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Amsterdam‘s winding canals and leafy streets weave you aimlessly round a city that varies from fun and seedy to quirky and cool with each turn. What does not change is the buzz created by the Dutch who cycle, eat and flirt on these cobbles. This city is lively, and it’s catching.

Alternative Amsterdam


As you exit the cavernous Centraal Station onto Amsterdam’s main avenue, Damrak, you may wonder if you fell asleep on the train and woke up in Buenos Aires. Steak houses abound, and if you have visions of Amsterdam being all elegant tall-houses leaning into one another then this first impression of the city is bound to disappoint. The only things swaying into one another are the drunken stag parties, but if you see Damrak as a bit of fun then it will be. Buy a silly clog or a ticket to the sex museum. Amsterdam does not take itself to seriously, and invites you to loosen up along with it.


Just off Damrak, the Jordaan district makes me want to do a little happy dance. Quaint but cool, this is a lovely area where you never need to know the time. The Notting Hill of Amsterdam, it has it all. The myriad of canals meander around handsome houses, drawing you past windows displaying Mexican kitsch (kitsch kitchen, Rozengracht 8-12) and Dutch designers (SPRKMT, Rozengracht 191-93); via antique shops where impossibly smooth owners languor in the doorway over Gauloises. There are also flowers everywhere: on rooftop gardens, in hidden courtyards, on cafe trestle tables, and on designer houseboats.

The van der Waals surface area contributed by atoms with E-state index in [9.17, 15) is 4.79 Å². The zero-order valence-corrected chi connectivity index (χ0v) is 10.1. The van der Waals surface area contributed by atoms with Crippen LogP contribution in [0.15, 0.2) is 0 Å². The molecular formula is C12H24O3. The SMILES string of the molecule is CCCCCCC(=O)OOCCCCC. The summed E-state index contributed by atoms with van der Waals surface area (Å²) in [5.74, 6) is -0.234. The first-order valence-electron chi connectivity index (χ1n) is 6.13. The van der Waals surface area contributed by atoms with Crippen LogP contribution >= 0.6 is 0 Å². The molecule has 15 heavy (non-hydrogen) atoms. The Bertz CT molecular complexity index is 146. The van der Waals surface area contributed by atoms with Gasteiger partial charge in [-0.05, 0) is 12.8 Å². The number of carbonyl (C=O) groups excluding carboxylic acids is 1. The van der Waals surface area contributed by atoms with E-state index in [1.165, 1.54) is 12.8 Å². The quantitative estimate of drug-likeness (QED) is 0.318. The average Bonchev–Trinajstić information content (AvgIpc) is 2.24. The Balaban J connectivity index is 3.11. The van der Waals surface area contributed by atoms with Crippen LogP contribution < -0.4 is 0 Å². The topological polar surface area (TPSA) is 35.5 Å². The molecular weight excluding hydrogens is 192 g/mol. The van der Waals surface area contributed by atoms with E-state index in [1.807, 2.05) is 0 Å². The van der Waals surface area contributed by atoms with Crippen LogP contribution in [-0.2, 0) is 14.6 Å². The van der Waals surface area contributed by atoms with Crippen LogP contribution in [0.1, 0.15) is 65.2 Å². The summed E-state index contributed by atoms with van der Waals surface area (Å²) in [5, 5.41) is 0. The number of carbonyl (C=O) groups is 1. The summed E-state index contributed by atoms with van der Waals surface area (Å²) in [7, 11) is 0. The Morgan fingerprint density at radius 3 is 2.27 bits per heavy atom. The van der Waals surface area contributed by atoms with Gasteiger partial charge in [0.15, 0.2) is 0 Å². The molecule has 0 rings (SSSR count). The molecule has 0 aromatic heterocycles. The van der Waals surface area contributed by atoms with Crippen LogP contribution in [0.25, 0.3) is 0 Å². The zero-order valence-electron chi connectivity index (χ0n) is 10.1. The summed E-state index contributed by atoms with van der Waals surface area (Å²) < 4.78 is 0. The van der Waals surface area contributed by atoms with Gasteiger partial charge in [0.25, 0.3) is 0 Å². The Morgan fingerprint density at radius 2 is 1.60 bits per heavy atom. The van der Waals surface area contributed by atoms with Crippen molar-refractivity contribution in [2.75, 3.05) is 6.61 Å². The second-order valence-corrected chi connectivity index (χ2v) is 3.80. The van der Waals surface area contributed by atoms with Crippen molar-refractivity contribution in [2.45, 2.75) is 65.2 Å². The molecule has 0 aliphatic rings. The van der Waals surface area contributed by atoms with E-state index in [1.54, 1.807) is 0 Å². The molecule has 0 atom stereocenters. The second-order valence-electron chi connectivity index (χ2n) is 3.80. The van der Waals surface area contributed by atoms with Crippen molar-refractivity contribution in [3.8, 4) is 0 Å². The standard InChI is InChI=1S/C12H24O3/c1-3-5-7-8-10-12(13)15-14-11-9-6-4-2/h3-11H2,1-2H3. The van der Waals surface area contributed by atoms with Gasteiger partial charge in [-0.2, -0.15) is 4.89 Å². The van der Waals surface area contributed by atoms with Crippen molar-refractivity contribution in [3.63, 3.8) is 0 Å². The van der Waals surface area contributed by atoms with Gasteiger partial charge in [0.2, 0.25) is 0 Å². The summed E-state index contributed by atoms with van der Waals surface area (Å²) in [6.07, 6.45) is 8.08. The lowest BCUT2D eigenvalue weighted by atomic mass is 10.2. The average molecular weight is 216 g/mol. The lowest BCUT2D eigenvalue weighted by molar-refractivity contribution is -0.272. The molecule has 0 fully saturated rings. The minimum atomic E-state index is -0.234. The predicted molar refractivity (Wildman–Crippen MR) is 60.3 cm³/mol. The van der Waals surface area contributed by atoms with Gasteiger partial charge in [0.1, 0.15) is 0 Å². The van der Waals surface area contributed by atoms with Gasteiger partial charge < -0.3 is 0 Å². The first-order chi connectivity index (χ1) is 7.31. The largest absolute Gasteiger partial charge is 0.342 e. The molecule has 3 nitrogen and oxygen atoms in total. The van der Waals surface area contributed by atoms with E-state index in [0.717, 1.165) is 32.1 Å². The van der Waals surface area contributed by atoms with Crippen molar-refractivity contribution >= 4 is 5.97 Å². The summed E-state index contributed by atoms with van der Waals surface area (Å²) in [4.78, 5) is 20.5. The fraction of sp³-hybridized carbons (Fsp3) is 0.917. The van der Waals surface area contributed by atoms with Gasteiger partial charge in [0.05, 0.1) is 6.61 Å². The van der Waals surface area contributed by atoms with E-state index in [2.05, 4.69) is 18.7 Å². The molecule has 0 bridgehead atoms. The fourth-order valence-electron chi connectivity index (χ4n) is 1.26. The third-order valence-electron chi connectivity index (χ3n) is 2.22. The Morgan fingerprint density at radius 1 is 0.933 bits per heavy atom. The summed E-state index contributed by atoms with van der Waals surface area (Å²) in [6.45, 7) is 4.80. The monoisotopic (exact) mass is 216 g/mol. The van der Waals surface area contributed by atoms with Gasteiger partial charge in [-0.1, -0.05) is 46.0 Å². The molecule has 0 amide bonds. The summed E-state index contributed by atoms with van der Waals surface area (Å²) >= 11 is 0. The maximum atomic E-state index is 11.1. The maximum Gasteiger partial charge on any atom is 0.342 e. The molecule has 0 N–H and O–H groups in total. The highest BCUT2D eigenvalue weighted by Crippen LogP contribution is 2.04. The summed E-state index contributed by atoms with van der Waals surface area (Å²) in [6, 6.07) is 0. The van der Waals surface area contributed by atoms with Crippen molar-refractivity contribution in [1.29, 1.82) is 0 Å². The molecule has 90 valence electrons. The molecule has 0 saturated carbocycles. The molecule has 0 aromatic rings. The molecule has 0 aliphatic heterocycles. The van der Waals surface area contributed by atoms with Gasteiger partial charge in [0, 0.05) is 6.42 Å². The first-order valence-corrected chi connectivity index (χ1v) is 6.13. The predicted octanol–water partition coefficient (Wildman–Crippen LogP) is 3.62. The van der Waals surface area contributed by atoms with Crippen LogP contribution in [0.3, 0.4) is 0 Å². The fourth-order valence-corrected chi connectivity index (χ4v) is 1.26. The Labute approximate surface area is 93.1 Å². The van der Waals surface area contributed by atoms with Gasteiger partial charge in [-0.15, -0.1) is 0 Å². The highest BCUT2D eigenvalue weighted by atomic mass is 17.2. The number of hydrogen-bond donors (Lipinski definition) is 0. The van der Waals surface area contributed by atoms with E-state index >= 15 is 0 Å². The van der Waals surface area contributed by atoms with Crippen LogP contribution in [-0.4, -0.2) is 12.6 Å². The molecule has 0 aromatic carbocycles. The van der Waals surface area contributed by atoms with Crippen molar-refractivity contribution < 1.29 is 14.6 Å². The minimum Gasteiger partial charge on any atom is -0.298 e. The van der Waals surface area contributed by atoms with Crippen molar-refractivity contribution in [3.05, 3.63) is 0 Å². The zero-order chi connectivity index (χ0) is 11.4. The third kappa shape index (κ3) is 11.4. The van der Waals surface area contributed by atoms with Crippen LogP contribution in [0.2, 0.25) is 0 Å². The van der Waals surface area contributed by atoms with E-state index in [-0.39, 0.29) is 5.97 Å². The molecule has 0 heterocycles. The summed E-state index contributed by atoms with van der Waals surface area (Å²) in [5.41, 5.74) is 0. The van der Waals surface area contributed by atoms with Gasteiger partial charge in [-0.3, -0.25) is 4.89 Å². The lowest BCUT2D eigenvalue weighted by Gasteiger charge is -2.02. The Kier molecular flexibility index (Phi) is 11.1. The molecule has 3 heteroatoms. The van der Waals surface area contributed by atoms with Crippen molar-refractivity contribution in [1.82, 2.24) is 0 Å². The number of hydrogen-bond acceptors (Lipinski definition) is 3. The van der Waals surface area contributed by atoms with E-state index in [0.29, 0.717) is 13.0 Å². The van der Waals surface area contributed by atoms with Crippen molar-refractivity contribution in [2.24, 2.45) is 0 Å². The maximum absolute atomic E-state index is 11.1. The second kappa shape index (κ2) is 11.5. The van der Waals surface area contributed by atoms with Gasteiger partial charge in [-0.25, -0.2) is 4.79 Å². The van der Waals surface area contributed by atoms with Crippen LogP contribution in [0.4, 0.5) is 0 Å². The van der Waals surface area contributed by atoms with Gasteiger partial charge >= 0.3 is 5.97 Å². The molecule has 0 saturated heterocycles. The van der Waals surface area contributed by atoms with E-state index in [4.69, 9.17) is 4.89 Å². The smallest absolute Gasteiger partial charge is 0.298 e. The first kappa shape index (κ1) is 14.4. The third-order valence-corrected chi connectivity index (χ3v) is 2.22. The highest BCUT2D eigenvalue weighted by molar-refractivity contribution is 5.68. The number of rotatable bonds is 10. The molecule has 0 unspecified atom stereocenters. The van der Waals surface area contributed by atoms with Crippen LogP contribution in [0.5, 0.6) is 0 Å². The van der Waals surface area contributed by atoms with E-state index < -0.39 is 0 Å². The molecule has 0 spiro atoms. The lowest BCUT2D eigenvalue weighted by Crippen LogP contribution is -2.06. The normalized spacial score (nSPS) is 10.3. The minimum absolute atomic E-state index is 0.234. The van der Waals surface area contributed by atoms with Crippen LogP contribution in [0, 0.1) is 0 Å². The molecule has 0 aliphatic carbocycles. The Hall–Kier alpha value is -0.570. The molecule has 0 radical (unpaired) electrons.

Street Sign

The houseboats that sprinkle these waterways are a voyeur’s dream. Many should be in Wallpaper* magazine, all floor to ceiling windows and Droog furniture. Some should be in a scrap yard, and you’ll see mannequins giving you the finger from the deck as you meander past. Every boat, however, is both fascinating and envy-inducing.

If you get peckish during the day, snack on golden chips flaked with salt and dipped in thick creamy mayonnaise, bought from a sunny outdoor stand. For the evening, let Bistro Bij Ons (287 Prinsengracht) envelop you into her bosom for a few hours. This place is not trendy, but it is kooky in a way that I love. Chintzy chandeliers sway over pictures of Elvis and ceramic pigs, while the hosts, Esther and Carla, sing along without irony to traditional Dutch music. Nestled in at a tiny table in this candle-lit cavern, you’ll feel impossibly lucky, because as you’re snuggled up in a dark corner, you’ll notice people are constantly turned away from the busy bistro.